You may think that learning a foreign language takes time. And you would be right. But it probably takes less time than you think. All you need is some discipline. It starts with a clear vision of what you want to achieve. Then you have to spend time every week, or even everyday, practicing your target language to get closer to your goal. One step at a time.
Define a goal
The first step is to define your goal. You need to have a clear vision of why you are learning a foreign language, and where you want to go.
In our situation, a goal is a precise statement of the level you want to reach.
I’m not talking about some fake motivational vision here. The point is not to motivate or inspire you. It’s much more practical than that: In order to go somewhere, you have to know what « somewhere » means. When you need food, you don’t just go out, wander, and hope for the best. No, you know where you have to go to get food. You know your destination: Wholefoods, In & Out, your grandma’s, … It’s not just « somewhere. »
Precise means crystal clear and quantifiable. « Being fluent » doesn’t mean anything. It’s not quantifiable. It’s vague. To you, fluency means being able to order a beer in German during Oktoberfest. But to your neighbor, it means understanding Spanish comments when he’s watching Real Madrid games.
Forget about fluency. Focus on what you want.
Why are you learning a foreign language?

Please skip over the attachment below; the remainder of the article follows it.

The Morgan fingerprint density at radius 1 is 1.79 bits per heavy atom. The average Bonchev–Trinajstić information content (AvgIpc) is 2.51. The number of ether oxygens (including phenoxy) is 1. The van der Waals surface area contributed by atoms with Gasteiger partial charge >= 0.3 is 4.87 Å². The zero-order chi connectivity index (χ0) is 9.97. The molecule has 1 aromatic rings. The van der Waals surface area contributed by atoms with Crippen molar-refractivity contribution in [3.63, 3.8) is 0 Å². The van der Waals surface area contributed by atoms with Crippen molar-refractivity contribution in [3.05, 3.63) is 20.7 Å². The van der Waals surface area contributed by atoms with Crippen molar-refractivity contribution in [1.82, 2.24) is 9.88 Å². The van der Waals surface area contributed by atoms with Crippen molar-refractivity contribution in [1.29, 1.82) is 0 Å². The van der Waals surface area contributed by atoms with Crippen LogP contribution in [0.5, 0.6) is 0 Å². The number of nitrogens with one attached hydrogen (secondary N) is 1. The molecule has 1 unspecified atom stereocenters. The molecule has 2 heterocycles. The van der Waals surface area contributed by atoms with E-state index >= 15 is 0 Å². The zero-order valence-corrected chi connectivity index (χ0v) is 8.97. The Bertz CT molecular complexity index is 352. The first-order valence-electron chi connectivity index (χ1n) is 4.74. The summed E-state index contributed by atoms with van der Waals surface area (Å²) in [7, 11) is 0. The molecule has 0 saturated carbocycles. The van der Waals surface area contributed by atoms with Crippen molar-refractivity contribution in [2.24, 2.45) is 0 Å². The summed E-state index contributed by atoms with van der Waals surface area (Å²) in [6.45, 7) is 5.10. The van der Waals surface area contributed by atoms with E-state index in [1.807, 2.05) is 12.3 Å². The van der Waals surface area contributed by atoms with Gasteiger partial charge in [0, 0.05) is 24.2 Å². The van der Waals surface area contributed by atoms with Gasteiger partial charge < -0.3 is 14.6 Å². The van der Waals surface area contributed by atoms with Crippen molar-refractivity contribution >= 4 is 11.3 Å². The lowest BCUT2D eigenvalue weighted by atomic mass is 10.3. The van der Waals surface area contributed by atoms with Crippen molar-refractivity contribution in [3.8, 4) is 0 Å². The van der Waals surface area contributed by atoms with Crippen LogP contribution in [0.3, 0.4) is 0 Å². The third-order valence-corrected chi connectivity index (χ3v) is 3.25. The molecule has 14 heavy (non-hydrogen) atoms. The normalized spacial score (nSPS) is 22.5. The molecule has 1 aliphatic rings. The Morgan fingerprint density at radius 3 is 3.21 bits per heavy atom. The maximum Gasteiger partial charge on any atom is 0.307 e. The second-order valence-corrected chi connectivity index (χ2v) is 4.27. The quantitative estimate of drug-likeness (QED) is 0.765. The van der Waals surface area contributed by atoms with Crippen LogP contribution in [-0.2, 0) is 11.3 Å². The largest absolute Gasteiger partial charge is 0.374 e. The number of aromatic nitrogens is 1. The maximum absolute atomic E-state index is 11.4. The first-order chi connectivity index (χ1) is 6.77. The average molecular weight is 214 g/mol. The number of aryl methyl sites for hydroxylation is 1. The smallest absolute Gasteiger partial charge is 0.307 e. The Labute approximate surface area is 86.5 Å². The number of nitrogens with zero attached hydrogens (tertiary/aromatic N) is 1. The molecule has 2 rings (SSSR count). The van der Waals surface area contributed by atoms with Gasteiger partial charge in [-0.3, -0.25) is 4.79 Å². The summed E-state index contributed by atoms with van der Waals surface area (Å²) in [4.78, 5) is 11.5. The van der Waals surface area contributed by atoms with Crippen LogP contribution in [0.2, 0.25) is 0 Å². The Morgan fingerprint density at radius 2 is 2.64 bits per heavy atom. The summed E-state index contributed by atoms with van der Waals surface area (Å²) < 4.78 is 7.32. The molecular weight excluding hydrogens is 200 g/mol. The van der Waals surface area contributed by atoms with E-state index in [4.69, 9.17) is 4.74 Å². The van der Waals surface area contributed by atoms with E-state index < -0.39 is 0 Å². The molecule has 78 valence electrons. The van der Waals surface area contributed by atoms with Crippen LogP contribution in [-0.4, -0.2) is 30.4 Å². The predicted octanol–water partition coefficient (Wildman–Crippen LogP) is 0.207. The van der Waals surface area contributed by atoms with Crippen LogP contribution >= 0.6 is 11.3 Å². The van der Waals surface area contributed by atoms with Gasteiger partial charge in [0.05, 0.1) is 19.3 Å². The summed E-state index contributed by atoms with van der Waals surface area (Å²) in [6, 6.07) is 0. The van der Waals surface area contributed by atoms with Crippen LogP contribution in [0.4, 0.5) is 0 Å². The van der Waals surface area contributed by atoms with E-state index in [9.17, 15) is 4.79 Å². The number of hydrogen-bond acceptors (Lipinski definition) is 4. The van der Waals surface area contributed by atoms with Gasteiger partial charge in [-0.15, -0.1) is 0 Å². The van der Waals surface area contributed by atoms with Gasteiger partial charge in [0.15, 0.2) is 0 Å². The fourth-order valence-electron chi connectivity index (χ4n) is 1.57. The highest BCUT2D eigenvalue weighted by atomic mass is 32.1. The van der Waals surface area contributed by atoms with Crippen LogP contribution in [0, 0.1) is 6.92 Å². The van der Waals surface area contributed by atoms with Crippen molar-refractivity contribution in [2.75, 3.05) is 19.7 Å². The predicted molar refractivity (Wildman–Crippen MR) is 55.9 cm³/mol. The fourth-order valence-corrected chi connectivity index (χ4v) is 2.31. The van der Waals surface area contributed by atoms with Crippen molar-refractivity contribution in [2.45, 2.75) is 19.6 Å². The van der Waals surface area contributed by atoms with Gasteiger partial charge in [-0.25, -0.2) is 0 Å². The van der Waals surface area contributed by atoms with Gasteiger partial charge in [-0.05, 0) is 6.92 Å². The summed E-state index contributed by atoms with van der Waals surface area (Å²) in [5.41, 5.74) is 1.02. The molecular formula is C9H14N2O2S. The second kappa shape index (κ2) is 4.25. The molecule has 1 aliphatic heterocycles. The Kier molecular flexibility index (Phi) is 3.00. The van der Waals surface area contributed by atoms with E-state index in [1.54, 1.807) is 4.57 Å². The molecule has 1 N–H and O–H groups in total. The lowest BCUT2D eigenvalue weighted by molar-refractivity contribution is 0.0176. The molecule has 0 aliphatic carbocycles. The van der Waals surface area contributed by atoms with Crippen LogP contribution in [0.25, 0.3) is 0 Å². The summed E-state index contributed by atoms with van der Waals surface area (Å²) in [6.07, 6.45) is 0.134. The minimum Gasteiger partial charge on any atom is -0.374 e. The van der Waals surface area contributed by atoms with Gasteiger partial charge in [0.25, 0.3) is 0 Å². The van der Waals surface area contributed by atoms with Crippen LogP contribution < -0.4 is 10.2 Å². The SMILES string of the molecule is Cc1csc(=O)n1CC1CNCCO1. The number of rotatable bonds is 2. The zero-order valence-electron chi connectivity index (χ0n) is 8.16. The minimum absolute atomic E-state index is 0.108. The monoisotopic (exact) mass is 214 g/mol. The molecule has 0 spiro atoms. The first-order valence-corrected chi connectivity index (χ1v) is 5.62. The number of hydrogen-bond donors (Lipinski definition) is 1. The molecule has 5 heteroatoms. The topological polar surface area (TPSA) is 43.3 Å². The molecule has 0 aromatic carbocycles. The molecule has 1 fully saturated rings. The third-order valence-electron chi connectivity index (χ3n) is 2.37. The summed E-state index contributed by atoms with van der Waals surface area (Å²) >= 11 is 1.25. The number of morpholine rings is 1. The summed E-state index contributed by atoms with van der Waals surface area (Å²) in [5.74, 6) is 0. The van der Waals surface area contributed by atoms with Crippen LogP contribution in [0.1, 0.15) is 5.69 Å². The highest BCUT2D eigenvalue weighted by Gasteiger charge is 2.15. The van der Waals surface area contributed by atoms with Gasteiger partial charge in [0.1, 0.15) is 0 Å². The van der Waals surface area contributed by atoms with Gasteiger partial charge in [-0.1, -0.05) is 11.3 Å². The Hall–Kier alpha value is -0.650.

In what kind of situations are you going to use your new language?
Be specific. And make your goal quantifiable. You need to measure your progress in order to track it.
Ordering a beer in German and watching soccer games in Spanish are both precise goals. But you also have to make them quantifiable in order to know what to do. For example, instead of « ordering a beer in German », you can say « having a 2-minute interaction with a German where I ask for a beer and I understand the answer (what kind of beer? price? credit card, cash?). » And instead of « watching soccer in Spanish »: « Listening to two people (or more) talking fast in Spanish about soccer during 90 minutes. »
Maybe you just want to learn a new language to travel and communicate with people. Maybe you don’t have any specific situation in mind. In this case, I recommend you to choose a medium (audio, video, or conversation) to track your progress.
A while back, I discovered a Brazilian Youtuber (Dani Russo). And I loved her! (Even though I couldn’t understand a word of what she was saying.) So, when I started learning Brazilian Portuguese, I chose her videos to set a goal. I didn’t have anything specific in mind, I just wanted to be able to communicate fluidly when visiting Brazil. And I chose to understand ~75% of her videos (to avoid confusion: I wanted to understand 75% of what she says in each one of her videos) as my goal. I used videos here as my medium to track my progress.
If you aim at mastery (being mistaken for a native speaker of your target language), your goal can be: « Understanding 99% of Dani Russo’s videos. » Or if you just want to be able to get by, without being very proficient, it can be only 25 or 50%.